Monday, April 1, 2013

Michael Josephson: Establishing a culture of kindness

  Though intensive media attention on bullying has died down, the problem persists in many forms, and it continues to diminish the lives of tens of thousands of young people every day. According to a recent survey, roughly half of all high school students said that in the past year they were bullied in a manner that seriously upset them. A similar number said they had bullied someone else.

  That’s an awful lot of meanness.

  Trying to eliminate the problem, schools are scurrying to develop new anti-bullying programs and legislatures are writing new laws to criminalize bullying. Sadly, neither of these strategies is likely to make a serious dent unless they are part of a much broader effort to create a positive school climate that discourages all forms of hurtful or demeaning words or acts.

  Anti-bullying strategies seek to crack down on bullying, hoping to deter abusive behavior by threats of punishment. They often create legalistic procedures that put a heavy responsibility on schools or courts to prove the conduct occurred.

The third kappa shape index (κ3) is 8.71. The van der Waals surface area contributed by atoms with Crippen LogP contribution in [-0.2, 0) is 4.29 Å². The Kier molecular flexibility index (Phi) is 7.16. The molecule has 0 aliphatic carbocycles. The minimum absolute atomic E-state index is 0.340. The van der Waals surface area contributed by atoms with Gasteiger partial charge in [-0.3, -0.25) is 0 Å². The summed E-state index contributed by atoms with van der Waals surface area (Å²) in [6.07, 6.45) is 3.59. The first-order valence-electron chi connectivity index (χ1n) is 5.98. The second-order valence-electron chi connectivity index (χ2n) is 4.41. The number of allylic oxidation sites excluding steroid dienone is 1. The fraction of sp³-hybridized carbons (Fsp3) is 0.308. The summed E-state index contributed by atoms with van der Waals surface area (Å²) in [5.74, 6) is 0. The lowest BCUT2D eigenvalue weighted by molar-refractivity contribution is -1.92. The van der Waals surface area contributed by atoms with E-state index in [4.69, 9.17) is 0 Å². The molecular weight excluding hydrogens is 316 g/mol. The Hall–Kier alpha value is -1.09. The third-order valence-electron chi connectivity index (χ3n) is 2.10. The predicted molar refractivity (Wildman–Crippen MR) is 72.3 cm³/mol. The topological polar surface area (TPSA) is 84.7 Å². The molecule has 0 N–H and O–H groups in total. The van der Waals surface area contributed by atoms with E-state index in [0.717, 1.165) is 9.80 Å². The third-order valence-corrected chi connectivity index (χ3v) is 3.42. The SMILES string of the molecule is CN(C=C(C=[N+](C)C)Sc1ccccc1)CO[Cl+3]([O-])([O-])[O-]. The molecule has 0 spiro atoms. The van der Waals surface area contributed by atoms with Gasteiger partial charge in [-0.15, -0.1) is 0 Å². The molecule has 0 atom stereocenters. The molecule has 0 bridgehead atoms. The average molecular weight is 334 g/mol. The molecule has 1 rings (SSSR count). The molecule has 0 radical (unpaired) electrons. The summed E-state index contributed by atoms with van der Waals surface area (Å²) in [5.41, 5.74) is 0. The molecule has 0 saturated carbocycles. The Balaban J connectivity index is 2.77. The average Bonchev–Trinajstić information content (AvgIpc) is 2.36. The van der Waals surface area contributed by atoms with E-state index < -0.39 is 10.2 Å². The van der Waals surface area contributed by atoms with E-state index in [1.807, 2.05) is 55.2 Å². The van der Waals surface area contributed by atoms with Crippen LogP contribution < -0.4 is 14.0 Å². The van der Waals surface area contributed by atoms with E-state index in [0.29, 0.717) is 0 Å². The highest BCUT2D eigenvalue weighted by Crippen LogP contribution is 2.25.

A better strategy is to instill, reinforce, and reward the values of empathy, compassion, and acceptance. Instead of anti-bullying programs, we need a pro-kindness strategy. Kind people don’t bully or look the other way when someone else is bullied.

  We need to create a “culture of kindness,” encouraging a spirit of generosity and love where differences are accepted and celebrated, rather than targeted. In a culture of kindness, students stand up for and next to one another, all for one and one for all.

  A dedicated effort to teach, advocate, and model kindness will work much better than efforts to punish meanness.

  About the author: Michael Josephson is one of the nation’s most sought-after and quoted ethicists. Founder and president of Josephson Institute and its CHARACTER COUNTS! project, he has conducted programs for more than 100,000 leaders in government, business, education, sports, law enforcement, journalism, law, and the military. Mr. Josephson is also an award-winning radio commentator.

  This article was published by the Josephson Institute.

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